An output buffer 68 within the controller 42 then stores the processed data. A timing generator 70 then provides timing signals to both a row drive signal generator 74 and a data selector 72. The data selector 72 then acquires data from the output buffer 68 and provides it to the column drivers 28 and 30. Simultaneously, the row drive signal generator 74 acquires data from the output buffer 68 and provides it to the row drivers 24, and 26. Applying these components, the controller 42 acquires the input image signal and can provide variable drive signals to both the row and column drivers to drive the display according to the present invention.
In a typical embodiment, the controller 42 controls the row 24, 26 and column 28, 30 drivers, such that a predetermined number of row drive signals will be provided within the two or more EL tiles 20, 22 to illuminate a group 38, 56 of two or more rows of light-emitting elements within each EL tile. It is desirable for this group of rows of light-emitting elements to be simultaneously activated within each of the tiles of the display. For instance, beginning at the top of each tile of the display, this predetermined number of rows of light-emitting elements can be activated. In a subsequent field, a different group of the predetermined number of rows of light-emitting elements will be activated within each tile. This different group of rows of light-emitting elements can, for example, overlap the first group of rows of light-emitting elements by all but one row. In subsequent fields, a new group of rows of light-emitting elements can be activated during each field, simply being offset by one row as they are scanned down each tile. Alternately, the subsequent groups may be selected such that there is no overlap between the rows of illuminated light-emitting elements within two subsequent fields or there may be some intermediate degree of overlap. Once the last row electrode in each of the EL tiles 20, 22 is activated for a first time, the first exception occurs. During this time, a smaller group of rows of light-emitting elements can be illuminated within the first tile 20, which overlaps the previous group with the exception that top row of light-emitting elements from the previous field is not illuminated. At the same time, only the first row of light-emitting elements in the second EL tile 22 will typically be illuminated. This allows the luminance from a group of rows of light-emitting elements to produce luminance across the boundary between the two tiles, and therefore distribute luminance across this boundary. It is important that during this exception, the first column driver 28 and the second column driver 30 will typically provide exactly the save drive values to the column electrodes in the first tile 20 and the column electrodes in the second tile 22. Although, the active rows of light-emitting elements bridge the boundary between the two tiles 20, 22, this might be thought of as a single, continuous group of rows of light-emitting elements. Therefore, it might be observed that the display will generally activate multiple groups of light-emitting elements 38, 56, one in each tile, when the groups are fully contained within a tile but will activate only one group of rows of light-emitting elements whenever the group bridges a boundary between two adjacent tiles. When driven in this way, the total of the number of rows of light-emitting elements that are simultaneously illuminated on a display that includes two EL tiles is equal to the predetermined number of row drive signals when the boundary is illuminated. For example, the group, which bridges a boundary between two adjacent tiles, can include the rows of light-emitting elements in the group 58. Notice that only one boundary of any tile will typically be illuminated at one time. Therefore, if there was a third tile below tile 22, one might illuminate the boundary 54 between tiles 20 and 22 in one set of fields but then illuminate the boundary between tile 22 and the third tile (not shown) in a separate set of fields. Illumination of the boundary will then proceed as the group of rows of light-emitting elements is scanned from the first tile to the second tile.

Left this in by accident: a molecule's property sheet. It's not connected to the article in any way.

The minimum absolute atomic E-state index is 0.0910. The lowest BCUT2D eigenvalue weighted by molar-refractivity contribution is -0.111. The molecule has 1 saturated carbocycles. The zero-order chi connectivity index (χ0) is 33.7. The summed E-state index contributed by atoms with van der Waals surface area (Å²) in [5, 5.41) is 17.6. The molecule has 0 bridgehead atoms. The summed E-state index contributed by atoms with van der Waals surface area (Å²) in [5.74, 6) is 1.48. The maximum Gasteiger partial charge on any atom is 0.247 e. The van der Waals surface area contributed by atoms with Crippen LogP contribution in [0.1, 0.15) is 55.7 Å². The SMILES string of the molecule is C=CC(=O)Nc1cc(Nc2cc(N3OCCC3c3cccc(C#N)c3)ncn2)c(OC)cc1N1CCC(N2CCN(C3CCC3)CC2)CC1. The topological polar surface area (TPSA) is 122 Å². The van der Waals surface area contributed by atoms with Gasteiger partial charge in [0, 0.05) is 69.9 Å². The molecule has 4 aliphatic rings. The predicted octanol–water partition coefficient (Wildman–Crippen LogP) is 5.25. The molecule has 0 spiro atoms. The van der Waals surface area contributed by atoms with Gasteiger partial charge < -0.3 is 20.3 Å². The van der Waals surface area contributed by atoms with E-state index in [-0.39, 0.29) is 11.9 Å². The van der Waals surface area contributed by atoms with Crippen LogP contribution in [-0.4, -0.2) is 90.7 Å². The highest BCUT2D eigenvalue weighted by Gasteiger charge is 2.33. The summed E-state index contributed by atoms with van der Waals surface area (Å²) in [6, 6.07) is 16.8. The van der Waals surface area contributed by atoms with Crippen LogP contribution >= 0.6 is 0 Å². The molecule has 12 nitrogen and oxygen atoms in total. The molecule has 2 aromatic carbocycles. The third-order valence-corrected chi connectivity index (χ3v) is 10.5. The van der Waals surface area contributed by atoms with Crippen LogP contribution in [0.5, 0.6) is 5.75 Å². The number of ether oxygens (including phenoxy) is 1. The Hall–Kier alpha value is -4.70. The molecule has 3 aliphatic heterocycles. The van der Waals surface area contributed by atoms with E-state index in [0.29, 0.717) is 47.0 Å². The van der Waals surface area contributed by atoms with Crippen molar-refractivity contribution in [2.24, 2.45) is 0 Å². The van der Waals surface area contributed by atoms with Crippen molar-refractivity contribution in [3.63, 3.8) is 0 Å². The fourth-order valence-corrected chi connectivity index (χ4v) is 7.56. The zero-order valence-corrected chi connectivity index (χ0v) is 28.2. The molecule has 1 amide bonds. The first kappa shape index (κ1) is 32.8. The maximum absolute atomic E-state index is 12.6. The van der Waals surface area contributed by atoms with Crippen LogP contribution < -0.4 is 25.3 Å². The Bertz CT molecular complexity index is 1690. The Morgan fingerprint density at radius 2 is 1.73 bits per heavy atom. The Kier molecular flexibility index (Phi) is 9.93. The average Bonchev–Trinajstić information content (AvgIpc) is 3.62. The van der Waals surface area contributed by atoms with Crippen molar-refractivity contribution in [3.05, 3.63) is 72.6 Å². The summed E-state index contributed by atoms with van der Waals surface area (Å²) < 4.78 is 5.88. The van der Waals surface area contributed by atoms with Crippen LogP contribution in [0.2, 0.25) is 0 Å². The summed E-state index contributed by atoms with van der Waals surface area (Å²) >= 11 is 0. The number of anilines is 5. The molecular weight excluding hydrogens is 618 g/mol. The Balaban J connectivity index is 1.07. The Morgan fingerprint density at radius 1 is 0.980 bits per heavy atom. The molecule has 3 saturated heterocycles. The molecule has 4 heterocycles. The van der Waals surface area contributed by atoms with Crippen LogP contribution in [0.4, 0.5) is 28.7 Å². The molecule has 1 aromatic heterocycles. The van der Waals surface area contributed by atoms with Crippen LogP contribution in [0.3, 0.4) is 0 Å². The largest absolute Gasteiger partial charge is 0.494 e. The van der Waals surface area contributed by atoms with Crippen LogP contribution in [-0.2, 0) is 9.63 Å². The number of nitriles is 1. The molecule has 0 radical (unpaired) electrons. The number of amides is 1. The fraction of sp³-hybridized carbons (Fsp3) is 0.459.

Typically, a second exception will also occur in such a display, as it is desirable to render the full image information onto the top row of light emitting elements, driven by the top row electrode 32 of the display and the bottom row of light-emitting elements, which are driven by the bottom row electrode 18 of the display. Notice that as shown in